1. Pay attention to what your body is telling you. Let your coach or doctor know how you feel so they can help you.
2. Keep track of your workouts. Record how you're feeling and how much exercise you're doing; a training record shows your progress and if you are overdoing something.
3. Balance your workouts with rest periods. A lack of sleep does not imply a lack of strength, and it is best if you take a full day off once a week.
4. Alternate hard and easy exercises if you're training for a certain sport. Cross-train, take active breaks during your workouts, and make modest adjustments to your workout as you raise the volume and intensity.
5. Be honest with yourself when you're overdoing it and seek help. Talk to a friend or family member about your sentiments if you find yourself becoming obsessed with training, working out despite discomfort or injury, or feeling terrible if you miss a day of hard activity.
6. Don't skimp on your caloric intake or your nutritional requirements. Calorie requirements for training and muscle regeneration should be included in your diet, and you can consult a nutritionist for more help.
7. Drink plenty of water. Muscle tiredness is exacerbated by dehydration.
8. Avoid stressful situations and activities. Stress affects each person in a unique way. When you're under more stress than you can handle, your body starts to malfunction.
If you're having problems with your training, job, family, friends, social life, body image, finances, travel, or free time, you might benefit from consulting with a mental health specialist.
Frequently asked questions
How can you prevent CrossFit injuries?
CrossFit exercises involve high-intensity workouts done at high-intensity intervals. While CrossFit injuries are prevalent when first starting out, there are a few basic things you can do to help prevent them.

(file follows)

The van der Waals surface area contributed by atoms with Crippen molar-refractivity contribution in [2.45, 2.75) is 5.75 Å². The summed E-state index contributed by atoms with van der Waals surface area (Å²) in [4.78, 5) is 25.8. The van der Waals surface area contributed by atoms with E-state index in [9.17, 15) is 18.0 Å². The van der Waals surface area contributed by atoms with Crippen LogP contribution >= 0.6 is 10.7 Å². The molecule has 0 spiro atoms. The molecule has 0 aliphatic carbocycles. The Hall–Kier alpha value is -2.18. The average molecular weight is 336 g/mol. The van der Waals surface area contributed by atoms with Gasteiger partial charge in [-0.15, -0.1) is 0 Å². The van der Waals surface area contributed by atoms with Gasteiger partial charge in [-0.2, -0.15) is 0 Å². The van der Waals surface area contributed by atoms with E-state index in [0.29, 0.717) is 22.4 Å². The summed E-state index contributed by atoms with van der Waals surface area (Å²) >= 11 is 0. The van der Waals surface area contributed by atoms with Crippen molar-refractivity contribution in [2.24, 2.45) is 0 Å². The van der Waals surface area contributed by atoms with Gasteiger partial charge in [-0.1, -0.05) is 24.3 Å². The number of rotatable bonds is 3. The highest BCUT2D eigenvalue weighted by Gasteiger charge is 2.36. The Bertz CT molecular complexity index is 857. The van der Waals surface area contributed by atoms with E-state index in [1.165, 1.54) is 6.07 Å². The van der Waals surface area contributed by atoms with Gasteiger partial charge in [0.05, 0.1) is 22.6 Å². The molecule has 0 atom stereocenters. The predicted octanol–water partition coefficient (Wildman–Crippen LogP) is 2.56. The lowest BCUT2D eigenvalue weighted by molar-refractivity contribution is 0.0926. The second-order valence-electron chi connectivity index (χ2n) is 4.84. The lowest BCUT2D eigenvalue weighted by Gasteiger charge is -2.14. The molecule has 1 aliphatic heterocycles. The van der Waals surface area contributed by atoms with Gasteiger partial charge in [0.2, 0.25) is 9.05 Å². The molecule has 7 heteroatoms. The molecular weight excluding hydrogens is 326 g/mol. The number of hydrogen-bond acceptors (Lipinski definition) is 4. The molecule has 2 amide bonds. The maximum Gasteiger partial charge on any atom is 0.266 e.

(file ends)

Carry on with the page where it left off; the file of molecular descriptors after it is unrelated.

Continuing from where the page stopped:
1. Get a regular physical checkup: Before starting an activity plan, get a fitness checkup from your doctor. Any new workout can stress your body.
2. Hire a PT: A personal trainer can help you get started safely and construct a fitness plan depending on your goals. A good trainer can help you avoid many of the bad habits that hinder even the best athletes and those that lead to injuries.
3. Slowly increase your workout: Beginners often train at an unsustainable and harmful intensity. Start with 20 minutes of low-intensity exercise three times a week, then build up.
4. Warm-up before exercises: Many people start workouts without warming up or stretching. Even if you're in shape, your muscles and tendons will be sore and stiff in the gym, and you risk overextending or twisting a joint which can cause injury.
5. Eat well: Exercise burns calories and produces sweat. Eating the right foods two hours before an exercise gives you energy. Similarly, hydration. Two hours before exercise, drink at least 16 ounces of water.
6. Sport-specific gear is crucial: Insufficient clothing and footwear can cause sports injuries. If you're unsure, consult a trainer for help.
7. Heed to your body's needs: "No pain, no gain" is a fitness cliche. A difficult workout shouldn't hurt, and you should reduce the intensity or switch muscle groups until your body can handle the new workout.
8. Avoid exercising if you are sick: When you work out, your immune system revs up. Exercise can weaken your immune system, and overtraining is as unhealthy as undertraining.
About Dr. Sean Ormond
Dr. Sean Ormond is dual board-certified in Anesthesiology and Interventional Pain Management. He completed his anesthesia residency at Case Western University in Cleveland, Ohio where he served as Chief Resident, followed by an interventional pain management fellowship at Rush University in Chicago, IL. Following fellowship, Dr. Ormond moved to Phoenix and has been practicing in the Valley for a few years before deciding to start his own practice.